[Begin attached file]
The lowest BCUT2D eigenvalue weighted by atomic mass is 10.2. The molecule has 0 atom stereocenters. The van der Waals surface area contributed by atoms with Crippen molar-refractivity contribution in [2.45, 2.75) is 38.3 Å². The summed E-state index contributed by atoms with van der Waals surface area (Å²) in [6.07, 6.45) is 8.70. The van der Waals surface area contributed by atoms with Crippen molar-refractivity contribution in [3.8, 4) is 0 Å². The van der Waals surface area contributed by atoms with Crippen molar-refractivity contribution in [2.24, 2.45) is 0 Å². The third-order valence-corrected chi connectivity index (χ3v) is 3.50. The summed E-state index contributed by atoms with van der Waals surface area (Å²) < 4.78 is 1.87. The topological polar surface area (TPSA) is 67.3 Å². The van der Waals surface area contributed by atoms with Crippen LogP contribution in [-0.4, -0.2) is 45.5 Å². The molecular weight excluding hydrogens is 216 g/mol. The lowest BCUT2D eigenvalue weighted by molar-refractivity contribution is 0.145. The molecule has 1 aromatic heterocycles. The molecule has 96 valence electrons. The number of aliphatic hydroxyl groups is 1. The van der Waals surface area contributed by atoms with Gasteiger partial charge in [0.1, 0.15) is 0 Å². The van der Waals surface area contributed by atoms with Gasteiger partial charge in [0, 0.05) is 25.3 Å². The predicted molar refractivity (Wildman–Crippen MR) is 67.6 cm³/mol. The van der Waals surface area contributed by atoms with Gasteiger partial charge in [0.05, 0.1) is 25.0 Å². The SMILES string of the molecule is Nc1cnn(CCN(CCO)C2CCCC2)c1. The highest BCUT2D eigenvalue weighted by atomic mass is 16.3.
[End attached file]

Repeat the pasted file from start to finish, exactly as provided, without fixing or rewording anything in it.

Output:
The lowest BCUT2D eigenvalue weighted by atomic mass is 10.2. The molecule has 0 atom stereocenters. The van der Waals surface area contributed by atoms with Crippen molar-refractivity contribution in [2.45, 2.75) is 38.3 Å². The summed E-state index contributed by atoms with van der Waals surface area (Å²) in [6.07, 6.45) is 8.70. The van der Waals surface area contributed by atoms with Crippen molar-refractivity contribution in [3.8, 4) is 0 Å². The van der Waals surface area contributed by atoms with Crippen molar-refractivity contribution in [2.24, 2.45) is 0 Å². The third-order valence-corrected chi connectivity index (χ3v) is 3.50. The summed E-state index contributed by atoms with van der Waals surface area (Å²) < 4.78 is 1.87. The topological polar surface area (TPSA) is 67.3 Å². The van der Waals surface area contributed by atoms with Crippen LogP contribution in [-0.4, -0.2) is 45.5 Å². The molecular weight excluding hydrogens is 216 g/mol. The lowest BCUT2D eigenvalue weighted by molar-refractivity contribution is 0.145. The molecule has 1 aromatic heterocycles. The molecule has 96 valence electrons. The number of aliphatic hydroxyl groups is 1. The van der Waals surface area contributed by atoms with Gasteiger partial charge in [0.1, 0.15) is 0 Å². The van der Waals surface area contributed by atoms with Gasteiger partial charge in [0, 0.05) is 25.3 Å². The predicted molar refractivity (Wildman–Crippen MR) is 67.6 cm³/mol. The van der Waals surface area contributed by atoms with Gasteiger partial charge in [0.05, 0.1) is 25.0 Å². The SMILES string of the molecule is Nc1cnn(CCN(CCO)C2CCCC2)c1. The highest BCUT2D eigenvalue weighted by atomic mass is 16.3.